Americans have relied on propane as a fuel source for more than 100 years. Even though natural gas has gained popularity in recent years, many people live outside of common service territories for natural gas companies, meaning their homes or businesses can’t be connected to a gas line. And despite natural gas’ popularity, some people still prefer to fuel their homes or businesses with propane. The reasons why are clear!
An Intro to Propane Gas
Why People Choose Propane
Propane is widely available.
The United States is the leading producer of propane, making it extremely accessible in just about any community. The numbers speak for themselves—propane is so widely available that it’s used as a fuel source in 50 million American households. And since propane can be made right here in the USA, we can reduce our reliance on foreign oil.
In order for natural gas to power your home or business, it must be connected to a gas line inside a natural gas service area. If you fall outside of these territories, propane is the perfect fuel to power your life.
Propane is reliable.
Propane can be used to power applications in your home that traditionally rely on electricity, like fireplaces, stoves, and water heaters. When you use propane, you don’t have to worry about a power outage in a bad storm leaving you out in the cold.
Even if you choose to use electric appliances in your home, a propane generator can be a fantastic addition to make sure you stay warm and cozy even in an emergency.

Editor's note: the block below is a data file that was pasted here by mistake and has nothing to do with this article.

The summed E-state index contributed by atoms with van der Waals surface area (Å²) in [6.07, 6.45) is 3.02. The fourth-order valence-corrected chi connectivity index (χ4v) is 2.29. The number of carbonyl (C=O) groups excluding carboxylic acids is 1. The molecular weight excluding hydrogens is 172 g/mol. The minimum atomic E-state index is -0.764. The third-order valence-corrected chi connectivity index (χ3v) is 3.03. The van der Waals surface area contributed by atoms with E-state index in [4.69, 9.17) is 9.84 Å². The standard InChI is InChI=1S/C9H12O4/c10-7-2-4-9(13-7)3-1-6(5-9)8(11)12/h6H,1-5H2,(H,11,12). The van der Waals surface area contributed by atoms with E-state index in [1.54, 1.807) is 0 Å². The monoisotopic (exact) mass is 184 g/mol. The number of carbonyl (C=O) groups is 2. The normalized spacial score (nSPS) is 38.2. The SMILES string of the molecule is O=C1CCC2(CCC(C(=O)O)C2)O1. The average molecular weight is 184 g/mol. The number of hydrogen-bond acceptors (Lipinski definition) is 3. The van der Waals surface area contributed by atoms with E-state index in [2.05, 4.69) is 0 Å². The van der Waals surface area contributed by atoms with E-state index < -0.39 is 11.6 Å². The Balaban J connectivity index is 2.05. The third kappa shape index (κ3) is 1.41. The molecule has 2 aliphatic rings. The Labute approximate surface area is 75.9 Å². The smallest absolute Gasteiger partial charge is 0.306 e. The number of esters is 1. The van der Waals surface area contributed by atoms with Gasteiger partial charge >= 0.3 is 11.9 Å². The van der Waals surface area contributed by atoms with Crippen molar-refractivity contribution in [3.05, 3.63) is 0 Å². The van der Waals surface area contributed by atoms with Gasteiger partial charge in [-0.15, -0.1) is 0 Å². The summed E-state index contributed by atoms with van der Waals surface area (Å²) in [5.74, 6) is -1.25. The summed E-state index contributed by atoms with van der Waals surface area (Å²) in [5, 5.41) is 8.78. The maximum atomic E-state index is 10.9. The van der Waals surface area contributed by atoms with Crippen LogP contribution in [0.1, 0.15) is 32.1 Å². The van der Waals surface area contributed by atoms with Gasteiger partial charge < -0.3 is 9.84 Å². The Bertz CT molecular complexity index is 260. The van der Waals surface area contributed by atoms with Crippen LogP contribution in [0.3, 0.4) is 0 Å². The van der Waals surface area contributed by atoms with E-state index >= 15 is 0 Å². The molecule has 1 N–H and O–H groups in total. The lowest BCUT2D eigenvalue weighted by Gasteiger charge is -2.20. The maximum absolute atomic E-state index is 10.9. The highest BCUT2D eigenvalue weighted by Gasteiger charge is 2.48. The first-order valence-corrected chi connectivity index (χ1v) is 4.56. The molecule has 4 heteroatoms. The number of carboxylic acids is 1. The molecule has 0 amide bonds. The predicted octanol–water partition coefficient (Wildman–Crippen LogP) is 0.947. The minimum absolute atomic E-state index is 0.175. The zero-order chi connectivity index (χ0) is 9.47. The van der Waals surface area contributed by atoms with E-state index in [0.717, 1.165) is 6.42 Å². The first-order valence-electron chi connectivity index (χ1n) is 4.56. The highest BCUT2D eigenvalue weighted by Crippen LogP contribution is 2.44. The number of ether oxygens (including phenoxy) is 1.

Propane is safe and clean.
Propane is colorless and odorless, although an odorant is added for leak detection. If spilled or released, propane presents no threat to soil, surface water, or groundwater. Propane is touted as an alternative fuel because it is available domestically and has clean-burning qualities.
Propane is recognized as an alternative fuel under the Energy Policy Act of 1992, which aims to reduce U.S. dependence on petroleum and improve air quality.
Frequently Asked Questions
Propane (sometimes called LPG, for liquefied petroleum gas) is a gas that is usually compressed and stored as a liquid in cylinder-shaped pressurized tanks. Propane is nontoxic, colorless, and odorless—although an odor is added so that it can be detected in the event of a spill or leak.
Propane is a byproduct of natural gas processing and/or crude oil refinement. Most propane is produced in the U.S. or Canada.
Propane is priced as most commodities, meaning its cost fluctuates with seasonal demand. Because propane is commonly used to power heat sources, its price often increases in colder months. As a consumer, you can expect propane to be priced per gallon. For context, a standard, 20-lb tank for a grill holds 4.5 gallons of propane.
Propane can be used to power just about anything in your home that is currently powered by electricity: water heaters, dryers, stoves, deep freezers, generators, furnaces, heat pumps, and more. Many businesses also use propane for various equipment needs—particularly in the agricultural and material handling industries.
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